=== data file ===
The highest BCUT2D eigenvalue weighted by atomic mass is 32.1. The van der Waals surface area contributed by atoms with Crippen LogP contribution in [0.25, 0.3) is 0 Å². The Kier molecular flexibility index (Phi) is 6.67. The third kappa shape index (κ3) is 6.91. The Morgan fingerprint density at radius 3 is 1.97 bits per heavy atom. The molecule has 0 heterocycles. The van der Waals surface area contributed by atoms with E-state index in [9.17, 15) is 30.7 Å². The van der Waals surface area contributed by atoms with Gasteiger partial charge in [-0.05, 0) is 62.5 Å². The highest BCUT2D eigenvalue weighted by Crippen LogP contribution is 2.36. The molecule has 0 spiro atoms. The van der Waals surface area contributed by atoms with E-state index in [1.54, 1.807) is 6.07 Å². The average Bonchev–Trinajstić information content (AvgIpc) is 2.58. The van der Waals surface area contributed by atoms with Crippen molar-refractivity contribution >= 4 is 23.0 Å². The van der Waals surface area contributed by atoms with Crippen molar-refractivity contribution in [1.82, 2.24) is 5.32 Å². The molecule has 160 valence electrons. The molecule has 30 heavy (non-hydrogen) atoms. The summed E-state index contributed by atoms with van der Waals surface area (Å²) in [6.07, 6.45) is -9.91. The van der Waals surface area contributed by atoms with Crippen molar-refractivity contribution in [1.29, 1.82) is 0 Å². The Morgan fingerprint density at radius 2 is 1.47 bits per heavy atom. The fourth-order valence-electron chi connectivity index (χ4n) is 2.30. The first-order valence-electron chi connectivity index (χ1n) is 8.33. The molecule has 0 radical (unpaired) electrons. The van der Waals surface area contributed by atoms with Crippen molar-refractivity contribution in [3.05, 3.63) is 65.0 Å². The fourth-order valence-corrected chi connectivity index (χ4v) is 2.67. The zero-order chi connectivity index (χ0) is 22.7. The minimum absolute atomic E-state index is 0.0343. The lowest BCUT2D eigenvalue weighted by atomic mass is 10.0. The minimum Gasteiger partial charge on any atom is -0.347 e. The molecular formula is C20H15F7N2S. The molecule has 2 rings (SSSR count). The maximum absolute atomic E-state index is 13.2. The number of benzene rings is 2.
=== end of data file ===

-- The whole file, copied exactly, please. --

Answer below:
The highest BCUT2D eigenvalue weighted by atomic mass is 32.1. The van der Waals surface area contributed by atoms with Crippen LogP contribution in [0.25, 0.3) is 0 Å². The Kier molecular flexibility index (Phi) is 6.67. The third kappa shape index (κ3) is 6.91. The Morgan fingerprint density at radius 3 is 1.97 bits per heavy atom. The molecule has 0 heterocycles. The van der Waals surface area contributed by atoms with E-state index in [9.17, 15) is 30.7 Å². The van der Waals surface area contributed by atoms with Gasteiger partial charge in [-0.05, 0) is 62.5 Å². The highest BCUT2D eigenvalue weighted by Crippen LogP contribution is 2.36. The molecule has 0 spiro atoms. The van der Waals surface area contributed by atoms with E-state index in [1.54, 1.807) is 6.07 Å². The average Bonchev–Trinajstić information content (AvgIpc) is 2.58. The van der Waals surface area contributed by atoms with Crippen molar-refractivity contribution >= 4 is 23.0 Å². The van der Waals surface area contributed by atoms with Crippen molar-refractivity contribution in [1.82, 2.24) is 5.32 Å². The molecule has 160 valence electrons. The molecule has 30 heavy (non-hydrogen) atoms. The summed E-state index contributed by atoms with van der Waals surface area (Å²) in [6.07, 6.45) is -9.91. The van der Waals surface area contributed by atoms with Crippen molar-refractivity contribution in [1.29, 1.82) is 0 Å². The Morgan fingerprint density at radius 2 is 1.47 bits per heavy atom. The fourth-order valence-electron chi connectivity index (χ4n) is 2.30. The first-order valence-electron chi connectivity index (χ1n) is 8.33. The molecule has 0 radical (unpaired) electrons. The van der Waals surface area contributed by atoms with Crippen molar-refractivity contribution in [3.05, 3.63) is 65.0 Å². The fourth-order valence-corrected chi connectivity index (χ4v) is 2.67. The zero-order chi connectivity index (χ0) is 22.7. The minimum absolute atomic E-state index is 0.0343. The lowest BCUT2D eigenvalue weighted by atomic mass is 10.0. The minimum Gasteiger partial charge on any atom is -0.347 e. The molecular formula is C20H15F7N2S. The molecule has 2 rings (SSSR count). The maximum absolute atomic E-state index is 13.2. The number of benzene rings is 2.